Feline papillomavirus PCR test
dog and cat assay data sheet
S0198 - Ultrasensitive qualitative detection of feline papillomavirus by
real time polymerase chain reaction
Papillomaviruses (PVs) are small, non-encapsulated,
epitheliotropic DNA viruses. They infect basal keratinocytes and cause
benign proliferative lesions known as papillomas on the surface of
cutaneous and mucosal tissues. Some strains of papillomavirus are also
associated with the development of epithelial malignancies.
Papillomaviruses are species-specific. Feline
papillomaviruses belong to the lambdapapillomavirus genus and consist
of mucosal and cutaneous types. Papillomavirus infection of domestic
cats (Felis domesticus) has been linked to a number of skin lesions,
such as squamous cell carcinoma, bowenoid in-situ carcinoma, viral
plaques and sarcoids.
Wild felids can also be infected with feline
papillomaviruses; these viruses have been isolated from oral
papillomatous lesions in the Florida panther (Puma concolor coryi;
PcPV1), bobcat (Lynx rufus; LrPV1), Asian lion (Panthera leo persica;
PlpPV1), snow leopard (Uncia uncia; UuPV1) and the clouded leopard
(Neofelis nebulosa). Transmission of these viruses is mainly through
Epithelial infections with papillomaviruses are
rarely accompanied by inflammation. Viral infections are non-lytic.
The basal lamina of the epithelium usually remains intact, effectively
allowing viruses to replicate without stimulating innate or adaptive
immune responses from the animals. Additionally, the viruses can
escape immune attack by establishing latent persistent infections,
integrating into the host cell genome, or initiating a multitude of
other defense mechanisms.
Diagnosis of this viral infection is aided by
examination of symptoms or immunohistochemical methods. Serology is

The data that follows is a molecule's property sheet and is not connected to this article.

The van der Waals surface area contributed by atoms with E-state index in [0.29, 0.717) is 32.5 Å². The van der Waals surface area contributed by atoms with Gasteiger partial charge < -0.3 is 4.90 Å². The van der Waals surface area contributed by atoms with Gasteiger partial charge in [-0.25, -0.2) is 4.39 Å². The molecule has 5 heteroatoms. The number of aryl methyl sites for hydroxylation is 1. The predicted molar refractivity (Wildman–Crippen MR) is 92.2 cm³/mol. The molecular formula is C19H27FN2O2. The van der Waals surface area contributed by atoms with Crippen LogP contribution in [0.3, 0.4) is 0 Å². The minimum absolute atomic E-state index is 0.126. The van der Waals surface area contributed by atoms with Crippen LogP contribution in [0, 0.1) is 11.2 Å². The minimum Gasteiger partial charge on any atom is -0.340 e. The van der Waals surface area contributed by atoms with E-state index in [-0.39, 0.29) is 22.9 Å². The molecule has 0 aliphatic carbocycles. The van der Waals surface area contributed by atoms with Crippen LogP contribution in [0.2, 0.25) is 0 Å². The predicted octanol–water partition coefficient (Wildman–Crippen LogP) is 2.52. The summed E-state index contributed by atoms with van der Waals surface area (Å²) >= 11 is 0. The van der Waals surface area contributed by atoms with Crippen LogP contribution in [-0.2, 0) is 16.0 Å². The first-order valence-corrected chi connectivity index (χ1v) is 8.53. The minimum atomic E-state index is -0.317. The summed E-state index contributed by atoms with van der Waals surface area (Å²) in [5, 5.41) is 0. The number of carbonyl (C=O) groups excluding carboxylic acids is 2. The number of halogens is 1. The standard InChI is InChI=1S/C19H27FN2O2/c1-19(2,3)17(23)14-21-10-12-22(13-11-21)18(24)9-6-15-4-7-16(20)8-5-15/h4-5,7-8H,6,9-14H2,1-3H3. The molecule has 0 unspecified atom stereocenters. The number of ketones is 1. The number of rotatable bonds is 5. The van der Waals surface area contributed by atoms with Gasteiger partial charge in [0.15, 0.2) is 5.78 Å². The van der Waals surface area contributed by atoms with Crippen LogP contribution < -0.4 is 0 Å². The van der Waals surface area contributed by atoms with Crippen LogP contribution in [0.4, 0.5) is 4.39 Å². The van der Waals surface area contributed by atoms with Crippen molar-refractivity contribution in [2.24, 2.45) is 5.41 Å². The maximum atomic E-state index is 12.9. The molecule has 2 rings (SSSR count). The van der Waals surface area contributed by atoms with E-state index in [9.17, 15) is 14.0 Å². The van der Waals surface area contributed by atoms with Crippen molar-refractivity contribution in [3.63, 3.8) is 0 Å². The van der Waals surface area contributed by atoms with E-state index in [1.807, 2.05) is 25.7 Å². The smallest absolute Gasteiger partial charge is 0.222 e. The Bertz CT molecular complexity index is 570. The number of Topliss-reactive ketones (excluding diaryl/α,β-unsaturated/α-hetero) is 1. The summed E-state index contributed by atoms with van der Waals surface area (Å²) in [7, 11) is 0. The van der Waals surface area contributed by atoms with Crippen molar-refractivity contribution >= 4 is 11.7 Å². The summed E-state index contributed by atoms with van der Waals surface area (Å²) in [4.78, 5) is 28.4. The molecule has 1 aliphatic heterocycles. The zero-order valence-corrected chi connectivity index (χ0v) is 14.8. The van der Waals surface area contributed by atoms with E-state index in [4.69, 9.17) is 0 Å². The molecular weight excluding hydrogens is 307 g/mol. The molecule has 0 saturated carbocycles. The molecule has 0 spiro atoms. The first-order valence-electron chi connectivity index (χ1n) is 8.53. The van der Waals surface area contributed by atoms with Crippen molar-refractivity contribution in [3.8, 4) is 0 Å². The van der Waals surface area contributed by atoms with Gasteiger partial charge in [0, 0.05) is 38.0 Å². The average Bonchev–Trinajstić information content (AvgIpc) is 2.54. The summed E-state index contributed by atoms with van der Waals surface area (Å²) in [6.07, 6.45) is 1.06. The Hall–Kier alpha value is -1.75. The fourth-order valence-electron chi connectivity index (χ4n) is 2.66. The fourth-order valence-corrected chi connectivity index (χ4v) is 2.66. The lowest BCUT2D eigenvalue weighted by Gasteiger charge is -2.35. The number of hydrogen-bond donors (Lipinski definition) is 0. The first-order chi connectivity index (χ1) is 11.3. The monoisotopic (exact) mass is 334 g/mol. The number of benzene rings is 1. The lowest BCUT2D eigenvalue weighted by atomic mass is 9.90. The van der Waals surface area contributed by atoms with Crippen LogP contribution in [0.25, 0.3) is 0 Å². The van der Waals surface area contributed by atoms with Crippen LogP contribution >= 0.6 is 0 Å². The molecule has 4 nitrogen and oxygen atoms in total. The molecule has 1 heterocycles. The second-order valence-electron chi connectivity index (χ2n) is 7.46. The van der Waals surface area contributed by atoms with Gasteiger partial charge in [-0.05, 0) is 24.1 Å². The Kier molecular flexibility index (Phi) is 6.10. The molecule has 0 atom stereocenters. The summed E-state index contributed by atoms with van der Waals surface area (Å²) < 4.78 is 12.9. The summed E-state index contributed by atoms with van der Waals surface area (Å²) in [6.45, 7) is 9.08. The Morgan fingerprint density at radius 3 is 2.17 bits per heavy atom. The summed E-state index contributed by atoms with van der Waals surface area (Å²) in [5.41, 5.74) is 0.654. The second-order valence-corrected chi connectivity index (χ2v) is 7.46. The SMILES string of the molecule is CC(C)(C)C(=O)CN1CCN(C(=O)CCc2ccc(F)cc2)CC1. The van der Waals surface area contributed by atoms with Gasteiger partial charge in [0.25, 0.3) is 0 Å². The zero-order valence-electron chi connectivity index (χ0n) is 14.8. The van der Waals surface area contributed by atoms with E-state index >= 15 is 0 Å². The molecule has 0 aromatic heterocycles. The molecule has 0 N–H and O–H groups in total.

not very sensitive because some infected animals may take 18 months or
more to develop immunological responses following infection.
Confirmation by polymerase chain reaction (PCR), which is highly
sensitive and specific, is useful and rapid (Egberink et al., 2013).
Help confirm the disease causing agent
Shorten the time required to confirm a clinical
diagnosis of feline papillomavirus infection
Help ensure that feline groups and populations are free of
Early prevention of spread of this virus among a feline
Minimize human exposure to this virus
Egberink, H., Thiry, E., Möstl, K., Addie, D.,
Belák, S., Boucraut-Baralon, C., Frymus, T., Gruffydd-Jones, T.,
Hosie, M.J., Hartmann, K., Lloret, A., Lutz, H., Marsilio, F.,
Pennisi, M.G., Radford, A.D., Truyen, U., Horzinek, M.C. (2013) Feline
viral papillomatosis: ABCD guidelines on prevention and management. J.
Feline Med. Surg. 15:560-562.
Lesion swab or scraping, or 0.2 ml fresh, frozen or fixed tissue, or
0.2 ml whole blood in EDTA (purple top) or ACD (yellow top) tube.
For specimen types
other than those listed here, please call to confirm specimen
acceptability and shipping instructions.
For all specimen
types, if there will be a delay in shipping, or during very warm
weather, refrigerate specimens until shipped and ship with a cold pack
unless more stringent shipping requirements are specified. Frozen
specimens should be shipped so as to remain frozen in transit. See
shipping instructions for more
2 business days
Qualitative real time PCR